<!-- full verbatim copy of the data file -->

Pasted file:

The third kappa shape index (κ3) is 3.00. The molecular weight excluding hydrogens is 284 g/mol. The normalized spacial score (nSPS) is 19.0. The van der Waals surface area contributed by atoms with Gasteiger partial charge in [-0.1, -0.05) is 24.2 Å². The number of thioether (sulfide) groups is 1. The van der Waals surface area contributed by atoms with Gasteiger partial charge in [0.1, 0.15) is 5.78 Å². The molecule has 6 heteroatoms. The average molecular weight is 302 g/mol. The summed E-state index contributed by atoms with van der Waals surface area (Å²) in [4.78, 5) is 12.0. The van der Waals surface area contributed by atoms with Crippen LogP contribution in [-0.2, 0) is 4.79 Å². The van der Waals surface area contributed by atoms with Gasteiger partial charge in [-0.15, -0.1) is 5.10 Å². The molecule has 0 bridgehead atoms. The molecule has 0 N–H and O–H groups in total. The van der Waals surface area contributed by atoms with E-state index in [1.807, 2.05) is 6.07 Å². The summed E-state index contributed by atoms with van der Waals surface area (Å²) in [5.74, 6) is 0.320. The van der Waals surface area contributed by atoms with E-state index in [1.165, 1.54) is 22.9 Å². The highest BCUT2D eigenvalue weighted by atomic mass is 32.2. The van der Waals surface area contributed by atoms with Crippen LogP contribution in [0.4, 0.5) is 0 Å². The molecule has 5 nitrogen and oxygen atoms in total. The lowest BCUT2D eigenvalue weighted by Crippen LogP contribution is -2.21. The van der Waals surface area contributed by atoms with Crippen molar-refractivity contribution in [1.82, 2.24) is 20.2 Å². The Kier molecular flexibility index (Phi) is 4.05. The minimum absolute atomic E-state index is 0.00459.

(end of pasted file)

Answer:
The third kappa shape index (κ3) is 3.00. The molecular weight excluding hydrogens is 284 g/mol. The normalized spacial score (nSPS) is 19.0. The van der Waals surface area contributed by atoms with Gasteiger partial charge in [-0.1, -0.05) is 24.2 Å². The number of thioether (sulfide) groups is 1. The van der Waals surface area contributed by atoms with Gasteiger partial charge in [0.1, 0.15) is 5.78 Å². The molecule has 6 heteroatoms. The average molecular weight is 302 g/mol. The summed E-state index contributed by atoms with van der Waals surface area (Å²) in [4.78, 5) is 12.0. The van der Waals surface area contributed by atoms with Crippen LogP contribution in [-0.2, 0) is 4.79 Å². The van der Waals surface area contributed by atoms with Gasteiger partial charge in [-0.15, -0.1) is 5.10 Å². The molecule has 0 bridgehead atoms. The molecule has 0 N–H and O–H groups in total. The van der Waals surface area contributed by atoms with E-state index in [1.807, 2.05) is 6.07 Å². The summed E-state index contributed by atoms with van der Waals surface area (Å²) in [5.74, 6) is 0.320. The van der Waals surface area contributed by atoms with E-state index in [1.165, 1.54) is 22.9 Å². The highest BCUT2D eigenvalue weighted by atomic mass is 32.2. The van der Waals surface area contributed by atoms with Crippen LogP contribution in [0.4, 0.5) is 0 Å². The molecule has 5 nitrogen and oxygen atoms in total. The lowest BCUT2D eigenvalue weighted by Crippen LogP contribution is -2.21. The van der Waals surface area contributed by atoms with Crippen molar-refractivity contribution in [1.82, 2.24) is 20.2 Å². The Kier molecular flexibility index (Phi) is 4.05. The minimum absolute atomic E-state index is 0.00459.